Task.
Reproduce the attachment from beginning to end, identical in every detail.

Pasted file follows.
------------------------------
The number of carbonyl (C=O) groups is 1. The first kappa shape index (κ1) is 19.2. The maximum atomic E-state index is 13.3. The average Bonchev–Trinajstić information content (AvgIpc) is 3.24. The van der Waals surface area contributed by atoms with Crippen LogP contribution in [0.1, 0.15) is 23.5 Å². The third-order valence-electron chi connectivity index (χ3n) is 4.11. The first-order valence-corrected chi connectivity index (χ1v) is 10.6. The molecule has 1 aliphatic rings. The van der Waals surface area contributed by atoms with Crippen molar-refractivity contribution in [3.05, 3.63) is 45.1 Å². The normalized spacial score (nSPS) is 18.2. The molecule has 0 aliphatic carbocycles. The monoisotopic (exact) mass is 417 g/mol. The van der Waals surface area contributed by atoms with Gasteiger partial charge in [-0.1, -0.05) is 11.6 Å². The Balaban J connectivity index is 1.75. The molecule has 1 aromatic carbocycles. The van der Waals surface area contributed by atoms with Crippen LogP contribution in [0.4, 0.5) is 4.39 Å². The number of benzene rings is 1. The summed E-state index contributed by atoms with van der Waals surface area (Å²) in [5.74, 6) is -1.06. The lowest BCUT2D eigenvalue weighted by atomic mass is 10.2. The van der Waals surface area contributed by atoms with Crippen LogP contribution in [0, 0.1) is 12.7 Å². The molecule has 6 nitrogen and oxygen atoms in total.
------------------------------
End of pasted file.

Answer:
The number of carbonyl (C=O) groups is 1. The first kappa shape index (κ1) is 19.2. The maximum atomic E-state index is 13.3. The average Bonchev–Trinajstić information content (AvgIpc) is 3.24. The van der Waals surface area contributed by atoms with Crippen LogP contribution in [0.1, 0.15) is 23.5 Å². The third-order valence-electron chi connectivity index (χ3n) is 4.11. The first-order valence-corrected chi connectivity index (χ1v) is 10.6. The molecule has 1 aliphatic rings. The van der Waals surface area contributed by atoms with Crippen molar-refractivity contribution in [3.05, 3.63) is 45.1 Å². The normalized spacial score (nSPS) is 18.2. The molecule has 0 aliphatic carbocycles. The monoisotopic (exact) mass is 417 g/mol. The van der Waals surface area contributed by atoms with Gasteiger partial charge in [-0.1, -0.05) is 11.6 Å². The Balaban J connectivity index is 1.75. The molecule has 1 aromatic carbocycles. The van der Waals surface area contributed by atoms with Crippen LogP contribution in [0.4, 0.5) is 4.39 Å². The number of benzene rings is 1. The summed E-state index contributed by atoms with van der Waals surface area (Å²) in [5.74, 6) is -1.06. The lowest BCUT2D eigenvalue weighted by atomic mass is 10.2. The van der Waals surface area contributed by atoms with Crippen LogP contribution in [0, 0.1) is 12.7 Å². The molecule has 6 nitrogen and oxygen atoms in total.